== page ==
I will never forget the day that I met Sam. He came into my room cautiously and sat quietly. I greeted him and he smiled tentatively in return.
Sam came to me like most of my other students—severely language deprived. He was 8 years old, with bilateral cochlear implants, unable to speak, sign, read or write. Although he was a typical child developmentally and cognitively, he used tantrums to communicate.
I asked him how he was doing. He smiled again. I pointed to myself and signed my sign name. “Kim.” Then I pointed to him and gestured for him to introduce himself.
“Eh,” he said.
“How old are you?” I signed. He stared at me. I signed, “You. Age?” Another blank stare. I tried again: “Seven? Eight? Nine?” Sam squinted, confused. I wrote the numbers down, gesturing for him to point to one. He shrugged.
I needed to connect with him. When Sam looked away, I noticed that his cochlear implants had New York Yankees stickers on them.
“Do you like baseball?” Again, a blank stare. I grabbed my iPad and Google-image searched pictures of the New York Yankees. When he saw them, his eyes lit up. He grinned and jumped out of his chair. He pointed furiously at the pictures and then perfectly mimicked a pitcher’s throw.
“Yeah! Baseball!” I signed.
He copied my sign: “Baseball.”
After that first session, Sam quickly started picking up more words and phrases through American Sign Language. We started with the finger alphabet. We practiced forming letters with our hands, matching them to written letters, spelling our names and items in the room.
“What are your sisters’ names?” Sam shrugged. After an email to his mother and some practice, Sam could tell me: C-A-S-E-Y and H-A-N-N-A-H.
We learned colors and numbers. We worked on answering questions.
“Are the Yankees going to lose tonight?” I signed.
“No!” He signed sharply, giggling.
In the early sessions, we used a lot of gesturing. A lot of manipulatives. A lot of real-life examples. We tasted honey to learn sticky. We left a teddy bear sleeping in the corner of my room to learn hibernate. We got into boxes to learn prepositions. We stepped on leaves to learn crunchy. With his newfound language, Sam’s previous use of tantrums to communicate came to a halt. A playful personality began to shine through.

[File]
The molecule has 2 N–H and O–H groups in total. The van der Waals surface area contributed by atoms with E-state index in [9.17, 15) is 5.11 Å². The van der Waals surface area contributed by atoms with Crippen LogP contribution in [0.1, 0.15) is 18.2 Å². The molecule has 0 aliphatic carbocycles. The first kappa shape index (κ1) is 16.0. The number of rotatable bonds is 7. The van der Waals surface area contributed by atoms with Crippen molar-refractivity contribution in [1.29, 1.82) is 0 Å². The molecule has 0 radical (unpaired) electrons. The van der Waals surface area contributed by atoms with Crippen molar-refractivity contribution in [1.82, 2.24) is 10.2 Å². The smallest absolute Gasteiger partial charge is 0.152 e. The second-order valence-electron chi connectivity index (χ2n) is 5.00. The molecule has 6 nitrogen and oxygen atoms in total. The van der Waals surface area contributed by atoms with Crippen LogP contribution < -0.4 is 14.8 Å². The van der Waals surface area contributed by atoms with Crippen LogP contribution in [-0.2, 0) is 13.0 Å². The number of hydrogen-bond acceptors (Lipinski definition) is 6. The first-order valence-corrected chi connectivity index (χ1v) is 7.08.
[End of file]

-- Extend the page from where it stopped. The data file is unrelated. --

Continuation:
Sam proved himself a quick learner. We used sign language to build his literacy skills. Soon, he could read and write simple sentences. He began learning more complex language concepts.
“Why did the Titanic sink?” I signed.
“Because too many compartments filled with water,” he responded.
In addition to hearing loss, Sam was diagnosed with apraxia of speech. When he would search for a word, his mouth unsure how to produce the phonemes, I would show him the sign. This visual helped him produce the word verbally.
Once we built a strong foundation for language, we began to target speech production in consonant-vowel (CV) and CVC words. We built up to CVCVC words with carrier phrases, so Sam could eventually make functional statements and requests in spoken English.
When I look at him now, four years later, sitting among his peers during my in-class sessions, I’m overwhelmed by how far he’s progressed.
His dark hair is still tousled. His cochlear implants still decorated by Yankees stickers. But now, when I ask him a question, instead of a blank stare or a shrug, his long arm shoots into the air, bouncing with impatience to respond.
I call on him.
“White light is a division of seven colors,” he signs.
“That’s right. That’s how we see a rainbow.” I smiled.
When provided with a visual language his brain so desperately craved, Sam was finally able to blossom into the curious, goofy and capable child he is today.
Kimberly Sanzo, MS, CCC-SLP, works at a school for the deaf. She is fluent in American Sign Language and trained in PROMPT and Visual Phonics. email@example.com